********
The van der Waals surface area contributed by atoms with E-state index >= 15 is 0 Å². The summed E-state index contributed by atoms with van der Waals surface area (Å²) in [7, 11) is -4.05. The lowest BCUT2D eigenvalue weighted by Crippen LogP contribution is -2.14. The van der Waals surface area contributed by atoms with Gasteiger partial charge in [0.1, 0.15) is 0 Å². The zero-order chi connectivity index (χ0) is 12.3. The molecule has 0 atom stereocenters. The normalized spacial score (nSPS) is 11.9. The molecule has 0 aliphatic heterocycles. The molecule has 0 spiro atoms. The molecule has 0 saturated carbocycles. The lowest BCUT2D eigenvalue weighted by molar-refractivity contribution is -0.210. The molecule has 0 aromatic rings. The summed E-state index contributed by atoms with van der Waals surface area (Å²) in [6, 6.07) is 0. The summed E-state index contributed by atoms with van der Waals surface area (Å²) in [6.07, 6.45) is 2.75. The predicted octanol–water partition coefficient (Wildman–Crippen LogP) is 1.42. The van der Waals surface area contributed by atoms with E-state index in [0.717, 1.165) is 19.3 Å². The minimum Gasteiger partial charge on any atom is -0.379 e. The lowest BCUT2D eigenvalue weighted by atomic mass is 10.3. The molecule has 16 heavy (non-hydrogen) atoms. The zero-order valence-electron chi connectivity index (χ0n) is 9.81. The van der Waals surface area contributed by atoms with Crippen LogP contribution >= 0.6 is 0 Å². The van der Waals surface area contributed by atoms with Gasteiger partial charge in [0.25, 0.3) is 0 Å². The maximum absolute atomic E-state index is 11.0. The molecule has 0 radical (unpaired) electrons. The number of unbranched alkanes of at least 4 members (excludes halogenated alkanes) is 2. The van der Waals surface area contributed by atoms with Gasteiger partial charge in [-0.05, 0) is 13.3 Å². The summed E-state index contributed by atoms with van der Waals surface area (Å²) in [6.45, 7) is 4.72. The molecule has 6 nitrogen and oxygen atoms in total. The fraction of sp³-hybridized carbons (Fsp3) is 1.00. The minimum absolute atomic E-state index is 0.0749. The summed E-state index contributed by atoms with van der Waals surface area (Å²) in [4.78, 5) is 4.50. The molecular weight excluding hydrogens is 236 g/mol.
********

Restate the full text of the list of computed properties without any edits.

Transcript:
The van der Waals surface area contributed by atoms with E-state index >= 15 is 0 Å². The summed E-state index contributed by atoms with van der Waals surface area (Å²) in [7, 11) is -4.05. The lowest BCUT2D eigenvalue weighted by Crippen LogP contribution is -2.14. The van der Waals surface area contributed by atoms with Gasteiger partial charge in [0.1, 0.15) is 0 Å². The zero-order chi connectivity index (χ0) is 12.3. The molecule has 0 atom stereocenters. The normalized spacial score (nSPS) is 11.9. The molecule has 0 aliphatic heterocycles. The molecule has 0 spiro atoms. The molecule has 0 saturated carbocycles. The lowest BCUT2D eigenvalue weighted by molar-refractivity contribution is -0.210. The molecule has 0 aromatic rings. The summed E-state index contributed by atoms with van der Waals surface area (Å²) in [6, 6.07) is 0. The summed E-state index contributed by atoms with van der Waals surface area (Å²) in [6.07, 6.45) is 2.75. The predicted octanol–water partition coefficient (Wildman–Crippen LogP) is 1.42. The van der Waals surface area contributed by atoms with E-state index in [0.717, 1.165) is 19.3 Å². The minimum Gasteiger partial charge on any atom is -0.379 e. The lowest BCUT2D eigenvalue weighted by atomic mass is 10.3. The molecule has 16 heavy (non-hydrogen) atoms. The zero-order valence-electron chi connectivity index (χ0n) is 9.81. The van der Waals surface area contributed by atoms with Crippen LogP contribution >= 0.6 is 0 Å². The van der Waals surface area contributed by atoms with Gasteiger partial charge in [0.25, 0.3) is 0 Å². The maximum absolute atomic E-state index is 11.0. The molecule has 0 radical (unpaired) electrons. The number of unbranched alkanes of at least 4 members (excludes halogenated alkanes) is 2. The van der Waals surface area contributed by atoms with Gasteiger partial charge in [-0.05, 0) is 13.3 Å². The summed E-state index contributed by atoms with van der Waals surface area (Å²) in [6.45, 7) is 4.72. The molecule has 6 nitrogen and oxygen atoms in total. The fraction of sp³-hybridized carbons (Fsp3) is 1.00. The minimum absolute atomic E-state index is 0.0749. The summed E-state index contributed by atoms with van der Waals surface area (Å²) in [4.78, 5) is 4.50. The molecular weight excluding hydrogens is 236 g/mol.